The trial of a Minot woman accused of killing her roommate almost 20 years ago is to be moved – InForum

MINOT — The trial of a woman accused of murdering her roommate nearly 20 years ago in Minot will be moved to another city.

On Friday, June 7, Ward County Judge Richard Hagar ordered a change of venue in the murder trial of 36-year-old Nichole Erin Rice of Minot. This means her trial will not take place in Ward County, but in another county district court.

Court staff are working to move the hearing, which was scheduled to begin in mid-July. The hearing will be postponed until a new venue is selected.

Anita Knutson.jpg

Anita Knutson

Contributed / In memory of Anita Knutson Group

Rice is accused of murdering 18-year-old Anita Knutson in early June 2007. If found guilty, she could be sentenced to a maximum of life in prison without parole.

Knutson, a Minot State University student and Rice’s roommate, was found dead with stab wounds on June 4, 2007, in her bed in their Minot home.

According to police, the door to the house was locked. The glass in Knutson’s room window was cut, but officers say this was done to make the killing look like a burglary.

Nothing of value was taken from the bedroom, but a pocket knife with dried blood was found near Knutson, according to court documents.

Police arrested Rice in early 2022, saying there was insufficient evidence to arrest a suspect by then. Court documents cited her 2008 or 2009 murder confession to her ex-boyfriend, as well as reports of tension between Knutson and Rice.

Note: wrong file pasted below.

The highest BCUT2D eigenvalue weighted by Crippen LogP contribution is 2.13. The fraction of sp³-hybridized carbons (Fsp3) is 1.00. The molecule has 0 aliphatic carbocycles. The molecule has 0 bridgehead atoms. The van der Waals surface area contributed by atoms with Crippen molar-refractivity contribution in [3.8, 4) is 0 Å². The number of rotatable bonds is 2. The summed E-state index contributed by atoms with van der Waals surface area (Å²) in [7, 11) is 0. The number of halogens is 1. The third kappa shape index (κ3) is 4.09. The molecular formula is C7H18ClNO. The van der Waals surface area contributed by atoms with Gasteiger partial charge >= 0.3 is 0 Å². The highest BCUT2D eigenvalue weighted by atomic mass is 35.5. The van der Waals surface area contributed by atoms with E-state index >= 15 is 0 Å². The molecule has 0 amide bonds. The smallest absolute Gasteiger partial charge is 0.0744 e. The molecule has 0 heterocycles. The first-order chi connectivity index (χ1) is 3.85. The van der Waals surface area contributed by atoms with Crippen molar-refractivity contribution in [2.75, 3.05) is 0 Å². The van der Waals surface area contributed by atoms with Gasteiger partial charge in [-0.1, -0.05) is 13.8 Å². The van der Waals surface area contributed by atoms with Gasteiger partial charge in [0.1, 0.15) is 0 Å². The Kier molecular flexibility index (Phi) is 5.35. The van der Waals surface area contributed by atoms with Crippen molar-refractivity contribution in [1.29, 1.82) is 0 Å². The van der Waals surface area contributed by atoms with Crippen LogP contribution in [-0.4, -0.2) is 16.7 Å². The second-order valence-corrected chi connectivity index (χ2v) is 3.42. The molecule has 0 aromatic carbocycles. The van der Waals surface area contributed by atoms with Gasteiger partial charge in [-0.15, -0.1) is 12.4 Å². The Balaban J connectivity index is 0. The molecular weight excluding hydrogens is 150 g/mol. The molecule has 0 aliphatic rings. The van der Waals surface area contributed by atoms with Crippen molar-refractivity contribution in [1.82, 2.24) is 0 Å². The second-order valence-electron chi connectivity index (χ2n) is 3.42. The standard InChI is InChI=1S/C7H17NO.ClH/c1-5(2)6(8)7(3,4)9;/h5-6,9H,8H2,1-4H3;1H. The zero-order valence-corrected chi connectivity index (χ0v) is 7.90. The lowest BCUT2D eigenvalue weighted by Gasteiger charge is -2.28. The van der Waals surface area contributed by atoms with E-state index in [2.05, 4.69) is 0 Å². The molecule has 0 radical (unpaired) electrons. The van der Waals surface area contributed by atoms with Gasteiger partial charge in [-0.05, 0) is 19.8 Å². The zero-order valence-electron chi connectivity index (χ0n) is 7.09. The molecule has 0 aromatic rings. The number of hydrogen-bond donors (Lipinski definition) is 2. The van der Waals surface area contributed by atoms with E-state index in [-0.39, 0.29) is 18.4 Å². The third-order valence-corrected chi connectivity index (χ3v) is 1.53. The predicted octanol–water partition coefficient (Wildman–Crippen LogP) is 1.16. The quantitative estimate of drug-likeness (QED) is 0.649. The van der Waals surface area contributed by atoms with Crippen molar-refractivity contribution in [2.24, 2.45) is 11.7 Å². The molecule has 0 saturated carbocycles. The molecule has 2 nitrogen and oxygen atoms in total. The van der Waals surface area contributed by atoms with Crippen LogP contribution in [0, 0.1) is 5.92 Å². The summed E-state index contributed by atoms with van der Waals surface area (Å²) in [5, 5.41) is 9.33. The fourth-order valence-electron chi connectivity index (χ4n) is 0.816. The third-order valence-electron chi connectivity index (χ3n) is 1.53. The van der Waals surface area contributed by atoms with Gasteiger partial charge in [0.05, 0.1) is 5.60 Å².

Rice, who was working as a civilian at Minot Air Force Base at the time of her arrest, has pleaded not guilty to the murder charge. She claimed she was with her family the weekend Knutson was killed, though police dispute this alibi.

The defense claims the Montana man is responsible for Knutson’s death. Court documents filed by the defense show that a man matching his appearance was seen fleeing the scene, according to defense documents.

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Both prosecutors and the defense asked for the trial to be moved to another district. In court documents, lawyers involved in the case expressed “serious concerns about the ability to obtain a fair and impartial jury in Ward County.”

Citing questionnaires sent to potential jurors, one-third of 120 respondents said they believed Rice was guilty. Last year, the defense used a Facebook poll to ask people whether they believed Rice was guilty, resulting in an order of silence in the case.

The case records show that one-third of juror questionnaire respondents also said they had “potentially problematic opinions or knowledge” about the case.

This could prevent them from considering only the facts and evidence presented in court.

“The parties agree that … there is widespread bias against (Rice) in Ward County, which makes it impossible to select a fair and impartial jury in Ward County,” the court filing said.

April Baumgarten

April Baumgarten has been a journalist in North Dakota since 2011. She joined The Forum in February 2019 as an investigative reporter. Readers can contact her at 701-241-5417 or [email protected].